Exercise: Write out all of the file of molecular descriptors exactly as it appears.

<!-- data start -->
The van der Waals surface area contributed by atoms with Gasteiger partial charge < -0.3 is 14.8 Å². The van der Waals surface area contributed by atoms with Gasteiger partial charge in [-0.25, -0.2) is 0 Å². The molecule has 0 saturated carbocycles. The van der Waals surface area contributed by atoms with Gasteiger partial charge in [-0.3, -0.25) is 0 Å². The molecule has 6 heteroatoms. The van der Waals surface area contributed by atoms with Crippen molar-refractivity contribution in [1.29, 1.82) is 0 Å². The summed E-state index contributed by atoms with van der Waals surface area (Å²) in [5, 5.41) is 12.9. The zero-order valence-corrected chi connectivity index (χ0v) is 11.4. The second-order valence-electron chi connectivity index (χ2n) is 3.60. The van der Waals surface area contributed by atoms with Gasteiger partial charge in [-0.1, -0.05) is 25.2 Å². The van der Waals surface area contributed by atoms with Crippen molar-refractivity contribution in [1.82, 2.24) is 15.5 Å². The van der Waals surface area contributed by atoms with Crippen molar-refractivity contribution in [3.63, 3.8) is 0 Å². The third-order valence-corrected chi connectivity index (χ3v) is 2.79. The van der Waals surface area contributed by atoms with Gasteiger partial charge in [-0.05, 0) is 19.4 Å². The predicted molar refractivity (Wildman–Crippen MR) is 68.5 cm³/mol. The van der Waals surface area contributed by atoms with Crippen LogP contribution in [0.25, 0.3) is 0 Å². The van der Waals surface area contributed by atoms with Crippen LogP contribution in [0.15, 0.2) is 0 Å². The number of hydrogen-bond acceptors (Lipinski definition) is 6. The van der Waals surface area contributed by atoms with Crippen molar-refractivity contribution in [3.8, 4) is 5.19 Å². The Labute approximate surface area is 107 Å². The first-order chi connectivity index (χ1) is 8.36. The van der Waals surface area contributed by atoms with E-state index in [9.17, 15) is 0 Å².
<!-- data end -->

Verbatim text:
The van der Waals surface area contributed by atoms with Gasteiger partial charge < -0.3 is 14.8 Å². The van der Waals surface area contributed by atoms with Gasteiger partial charge in [-0.25, -0.2) is 0 Å². The molecule has 0 saturated carbocycles. The van der Waals surface area contributed by atoms with Gasteiger partial charge in [-0.3, -0.25) is 0 Å². The molecule has 6 heteroatoms. The van der Waals surface area contributed by atoms with Crippen molar-refractivity contribution in [1.29, 1.82) is 0 Å². The summed E-state index contributed by atoms with van der Waals surface area (Å²) in [5, 5.41) is 12.9. The zero-order valence-corrected chi connectivity index (χ0v) is 11.4. The second-order valence-electron chi connectivity index (χ2n) is 3.60. The van der Waals surface area contributed by atoms with Gasteiger partial charge in [-0.1, -0.05) is 25.2 Å². The van der Waals surface area contributed by atoms with Crippen molar-refractivity contribution in [1.82, 2.24) is 15.5 Å². The van der Waals surface area contributed by atoms with Crippen molar-refractivity contribution in [3.63, 3.8) is 0 Å². The third-order valence-corrected chi connectivity index (χ3v) is 2.79. The van der Waals surface area contributed by atoms with Gasteiger partial charge in [-0.05, 0) is 19.4 Å². The predicted molar refractivity (Wildman–Crippen MR) is 68.5 cm³/mol. The van der Waals surface area contributed by atoms with Crippen LogP contribution in [0.25, 0.3) is 0 Å². The van der Waals surface area contributed by atoms with Crippen LogP contribution in [0.15, 0.2) is 0 Å². The number of hydrogen-bond acceptors (Lipinski definition) is 6. The van der Waals surface area contributed by atoms with Crippen molar-refractivity contribution in [3.8, 4) is 5.19 Å². The Labute approximate surface area is 107 Å². The first-order chi connectivity index (χ1) is 8.36. The van der Waals surface area contributed by atoms with E-state index in [9.17, 15) is 0 Å².